Opioid addiction can be treated in docs' officesBy Megan Rauscher
NEW YORK (Reuters Health) - People addicted to opioids, such as certain prescription painkillers and heroin, can be conveniently and effectively treated in their primary care doctor's office rather than in a special clinic, researchers from Massachusetts report.
Specialized clinic-based treatment programs, which have long been used to treat opioid dependence, reach only a fraction of those in need. With office-based treatment, greater numbers of addicts are likely to receive needed treatment to kick their dependence on opioids, the researchers predict.
Opioid addicts who are "ready to make changes in their lives and become drug-free should be encouraged to seek treatment with their primary care provider," Dr. Ira L. Mintzer from Harvard Medical School and the Cambridge Health Alliance told Reuters Health.
In 2002, the US government loosened regulations on opioid treatment by allowing primary care doctors to offer opioid treatment using a combination of buprenorphine and naloxone, which effectively curb drug cravings.
Mintzer and colleagues evaluated a series of 99 opioid addicts receiving buprenorphine-naloxone treatment at two city primary care doctor's offices. No subject was younger than 20 and only 10 percent were older than 49. The patients' principle drugs of abuse were heroin, illicit methadone, or prescription OxyContin.
Based on regular urine testing, physical exams and interviews, more than half of the patients (54 percent) were off opioid drugs at 6 months. This success rate is "comparable to patients receiving methadone maintenance for opioid addiction and requires fewer resources than are provided in methadone clinics," Mintzer said.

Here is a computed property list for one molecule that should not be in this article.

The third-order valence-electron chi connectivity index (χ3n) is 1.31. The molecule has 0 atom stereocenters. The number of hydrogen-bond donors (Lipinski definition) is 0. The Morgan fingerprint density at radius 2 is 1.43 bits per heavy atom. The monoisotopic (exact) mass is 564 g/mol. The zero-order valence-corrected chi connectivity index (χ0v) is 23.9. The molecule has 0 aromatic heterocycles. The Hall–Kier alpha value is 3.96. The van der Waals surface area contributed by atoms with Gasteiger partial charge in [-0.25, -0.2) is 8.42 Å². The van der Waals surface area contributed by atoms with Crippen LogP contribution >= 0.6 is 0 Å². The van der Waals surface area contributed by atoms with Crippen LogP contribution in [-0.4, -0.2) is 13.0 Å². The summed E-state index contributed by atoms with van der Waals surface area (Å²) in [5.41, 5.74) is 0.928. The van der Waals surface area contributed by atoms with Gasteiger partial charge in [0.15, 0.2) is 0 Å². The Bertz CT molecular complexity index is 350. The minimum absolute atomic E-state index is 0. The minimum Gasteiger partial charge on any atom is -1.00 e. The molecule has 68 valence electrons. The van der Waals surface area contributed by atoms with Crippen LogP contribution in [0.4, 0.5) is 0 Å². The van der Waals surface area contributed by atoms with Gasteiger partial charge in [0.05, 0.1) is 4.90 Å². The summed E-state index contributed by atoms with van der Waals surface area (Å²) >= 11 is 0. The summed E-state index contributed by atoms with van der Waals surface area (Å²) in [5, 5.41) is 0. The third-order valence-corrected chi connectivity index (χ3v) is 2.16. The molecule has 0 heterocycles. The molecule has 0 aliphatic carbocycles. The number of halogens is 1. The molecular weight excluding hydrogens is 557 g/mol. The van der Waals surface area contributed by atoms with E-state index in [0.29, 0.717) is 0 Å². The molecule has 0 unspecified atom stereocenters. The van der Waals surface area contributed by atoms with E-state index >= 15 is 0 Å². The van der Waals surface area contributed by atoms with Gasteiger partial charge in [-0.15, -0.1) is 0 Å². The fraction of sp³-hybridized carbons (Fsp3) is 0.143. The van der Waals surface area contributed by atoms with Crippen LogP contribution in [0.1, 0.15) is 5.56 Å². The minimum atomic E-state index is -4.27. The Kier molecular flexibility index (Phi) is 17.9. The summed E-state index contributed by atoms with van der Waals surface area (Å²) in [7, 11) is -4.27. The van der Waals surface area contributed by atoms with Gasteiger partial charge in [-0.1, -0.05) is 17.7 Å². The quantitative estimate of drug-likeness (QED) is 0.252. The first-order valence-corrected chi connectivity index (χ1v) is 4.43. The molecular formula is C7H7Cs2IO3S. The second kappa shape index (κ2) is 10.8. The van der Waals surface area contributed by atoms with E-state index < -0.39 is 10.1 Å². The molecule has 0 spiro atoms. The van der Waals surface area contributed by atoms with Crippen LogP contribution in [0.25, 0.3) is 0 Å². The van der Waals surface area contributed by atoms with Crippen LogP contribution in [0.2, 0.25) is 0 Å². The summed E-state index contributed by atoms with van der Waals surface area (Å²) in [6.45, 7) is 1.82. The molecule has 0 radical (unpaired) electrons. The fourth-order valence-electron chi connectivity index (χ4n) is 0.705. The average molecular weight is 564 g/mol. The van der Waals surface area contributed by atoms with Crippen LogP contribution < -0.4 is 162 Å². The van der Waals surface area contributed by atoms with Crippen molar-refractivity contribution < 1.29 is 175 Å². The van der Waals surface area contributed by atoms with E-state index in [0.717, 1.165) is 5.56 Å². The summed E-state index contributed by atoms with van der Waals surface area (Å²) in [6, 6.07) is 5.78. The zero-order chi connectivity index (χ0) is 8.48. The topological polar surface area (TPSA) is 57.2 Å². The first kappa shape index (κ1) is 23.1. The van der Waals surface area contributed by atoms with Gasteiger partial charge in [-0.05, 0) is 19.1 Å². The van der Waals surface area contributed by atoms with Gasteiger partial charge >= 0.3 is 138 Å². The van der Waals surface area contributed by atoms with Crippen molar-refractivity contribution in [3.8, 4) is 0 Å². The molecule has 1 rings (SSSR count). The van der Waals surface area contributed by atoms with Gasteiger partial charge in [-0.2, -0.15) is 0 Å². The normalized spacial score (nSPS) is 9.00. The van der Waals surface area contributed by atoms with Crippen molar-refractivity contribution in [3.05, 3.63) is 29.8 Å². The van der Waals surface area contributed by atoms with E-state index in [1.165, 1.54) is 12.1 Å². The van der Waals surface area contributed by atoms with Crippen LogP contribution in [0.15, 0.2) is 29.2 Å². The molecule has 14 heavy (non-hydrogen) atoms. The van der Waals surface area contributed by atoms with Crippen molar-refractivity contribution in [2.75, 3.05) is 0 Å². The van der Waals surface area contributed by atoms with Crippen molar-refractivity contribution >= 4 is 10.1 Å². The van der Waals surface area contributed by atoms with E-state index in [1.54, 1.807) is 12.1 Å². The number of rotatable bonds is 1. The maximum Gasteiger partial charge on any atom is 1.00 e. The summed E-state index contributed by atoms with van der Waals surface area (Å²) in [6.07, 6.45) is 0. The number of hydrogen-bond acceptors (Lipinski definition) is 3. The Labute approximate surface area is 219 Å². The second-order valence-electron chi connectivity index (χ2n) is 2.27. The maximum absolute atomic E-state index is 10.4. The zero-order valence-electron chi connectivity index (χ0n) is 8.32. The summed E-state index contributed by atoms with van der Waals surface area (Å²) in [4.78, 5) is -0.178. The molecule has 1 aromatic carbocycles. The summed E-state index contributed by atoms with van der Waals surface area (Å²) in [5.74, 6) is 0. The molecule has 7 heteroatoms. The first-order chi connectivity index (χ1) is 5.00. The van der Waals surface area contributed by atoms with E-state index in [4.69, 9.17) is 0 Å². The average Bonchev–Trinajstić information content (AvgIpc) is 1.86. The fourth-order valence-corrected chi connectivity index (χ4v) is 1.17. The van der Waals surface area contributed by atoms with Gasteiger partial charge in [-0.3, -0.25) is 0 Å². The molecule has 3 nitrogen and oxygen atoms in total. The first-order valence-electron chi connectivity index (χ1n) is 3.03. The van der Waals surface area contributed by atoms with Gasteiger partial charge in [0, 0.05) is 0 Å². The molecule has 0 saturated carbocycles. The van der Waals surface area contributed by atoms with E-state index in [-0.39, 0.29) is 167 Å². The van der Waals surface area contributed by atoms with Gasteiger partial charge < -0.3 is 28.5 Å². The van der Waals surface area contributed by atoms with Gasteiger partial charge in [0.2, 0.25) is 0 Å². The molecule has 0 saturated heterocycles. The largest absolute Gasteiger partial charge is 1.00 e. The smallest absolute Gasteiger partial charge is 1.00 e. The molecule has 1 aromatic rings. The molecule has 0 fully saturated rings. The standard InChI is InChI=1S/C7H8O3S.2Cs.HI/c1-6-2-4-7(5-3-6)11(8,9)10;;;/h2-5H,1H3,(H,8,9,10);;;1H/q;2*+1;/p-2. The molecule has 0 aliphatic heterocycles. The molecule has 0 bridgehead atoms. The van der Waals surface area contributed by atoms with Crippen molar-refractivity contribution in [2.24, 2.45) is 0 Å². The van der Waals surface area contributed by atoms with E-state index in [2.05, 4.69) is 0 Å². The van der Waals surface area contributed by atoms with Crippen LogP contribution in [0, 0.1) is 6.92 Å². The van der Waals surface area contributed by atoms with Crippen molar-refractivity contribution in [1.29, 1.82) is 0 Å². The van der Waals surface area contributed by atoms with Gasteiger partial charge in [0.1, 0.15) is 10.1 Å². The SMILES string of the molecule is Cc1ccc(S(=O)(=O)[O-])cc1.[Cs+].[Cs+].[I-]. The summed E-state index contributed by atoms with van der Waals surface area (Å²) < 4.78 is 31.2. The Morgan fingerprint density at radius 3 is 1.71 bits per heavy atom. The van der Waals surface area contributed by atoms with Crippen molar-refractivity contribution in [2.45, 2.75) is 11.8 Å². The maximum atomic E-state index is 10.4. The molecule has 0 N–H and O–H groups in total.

Predictors of success included attending self-help meetings such as Narcotics Anonymous, having a job, having private health insurance, and older age.
Based on the findings, Mintzer believes greater numbers of patients should have access to buprenorphine-naloxone treatment in nonspecialized settings by doctors with "some training and interest in addiction medicine."
Of the three general internists providing opioid treatment, one was a certified addiction specialist while the other two received a day-long training course in buprenorphine-naloxone treatment, as required by law.
Many people who are dependent on opioids would seek treatment if they knew it, the team believes. "Awareness of the availability of buprenorphine-naloxone treatment spread quickly by word of mouth, resulting in demand for treatment that exceeded the legal limit of 30 patients per site," they report.
SOURCE: Annals of Family Medicine, March/April, 2007.
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